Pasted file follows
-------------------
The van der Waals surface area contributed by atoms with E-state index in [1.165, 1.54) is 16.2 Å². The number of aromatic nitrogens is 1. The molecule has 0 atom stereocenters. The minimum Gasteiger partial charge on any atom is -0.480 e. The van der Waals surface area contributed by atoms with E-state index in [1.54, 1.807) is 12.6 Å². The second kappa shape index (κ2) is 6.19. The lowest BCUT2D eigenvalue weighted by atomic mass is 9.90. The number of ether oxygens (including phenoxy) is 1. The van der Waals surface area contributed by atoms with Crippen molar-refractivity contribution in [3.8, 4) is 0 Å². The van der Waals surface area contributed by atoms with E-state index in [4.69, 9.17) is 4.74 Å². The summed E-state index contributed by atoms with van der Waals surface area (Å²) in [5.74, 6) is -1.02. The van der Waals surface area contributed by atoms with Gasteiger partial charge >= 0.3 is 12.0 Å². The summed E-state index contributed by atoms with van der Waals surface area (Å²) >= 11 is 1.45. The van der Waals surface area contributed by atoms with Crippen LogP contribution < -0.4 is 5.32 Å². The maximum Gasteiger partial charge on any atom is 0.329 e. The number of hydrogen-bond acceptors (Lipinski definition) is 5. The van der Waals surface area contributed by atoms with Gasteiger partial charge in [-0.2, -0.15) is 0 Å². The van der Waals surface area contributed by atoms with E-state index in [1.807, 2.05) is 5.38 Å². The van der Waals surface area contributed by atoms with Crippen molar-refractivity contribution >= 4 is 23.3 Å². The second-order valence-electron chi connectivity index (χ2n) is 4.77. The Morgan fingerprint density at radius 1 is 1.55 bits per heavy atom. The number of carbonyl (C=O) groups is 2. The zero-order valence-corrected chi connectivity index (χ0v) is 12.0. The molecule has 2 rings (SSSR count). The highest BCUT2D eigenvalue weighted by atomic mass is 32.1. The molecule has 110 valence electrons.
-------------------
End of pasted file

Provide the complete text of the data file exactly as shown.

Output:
The van der Waals surface area contributed by atoms with E-state index in [1.165, 1.54) is 16.2 Å². The number of aromatic nitrogens is 1. The molecule has 0 atom stereocenters. The minimum Gasteiger partial charge on any atom is -0.480 e. The van der Waals surface area contributed by atoms with E-state index in [1.54, 1.807) is 12.6 Å². The second kappa shape index (κ2) is 6.19. The lowest BCUT2D eigenvalue weighted by atomic mass is 9.90. The number of ether oxygens (including phenoxy) is 1. The van der Waals surface area contributed by atoms with Crippen molar-refractivity contribution in [3.8, 4) is 0 Å². The van der Waals surface area contributed by atoms with E-state index in [4.69, 9.17) is 4.74 Å². The summed E-state index contributed by atoms with van der Waals surface area (Å²) in [5.74, 6) is -1.02. The van der Waals surface area contributed by atoms with Gasteiger partial charge >= 0.3 is 12.0 Å². The summed E-state index contributed by atoms with van der Waals surface area (Å²) >= 11 is 1.45. The van der Waals surface area contributed by atoms with Crippen LogP contribution < -0.4 is 5.32 Å². The maximum Gasteiger partial charge on any atom is 0.329 e. The number of hydrogen-bond acceptors (Lipinski definition) is 5. The van der Waals surface area contributed by atoms with Gasteiger partial charge in [-0.2, -0.15) is 0 Å². The van der Waals surface area contributed by atoms with E-state index in [1.807, 2.05) is 5.38 Å². The van der Waals surface area contributed by atoms with Crippen molar-refractivity contribution >= 4 is 23.3 Å². The second-order valence-electron chi connectivity index (χ2n) is 4.77. The Morgan fingerprint density at radius 1 is 1.55 bits per heavy atom. The number of carbonyl (C=O) groups is 2. The zero-order valence-corrected chi connectivity index (χ0v) is 12.0. The molecule has 2 rings (SSSR count). The highest BCUT2D eigenvalue weighted by atomic mass is 32.1. The molecule has 110 valence electrons.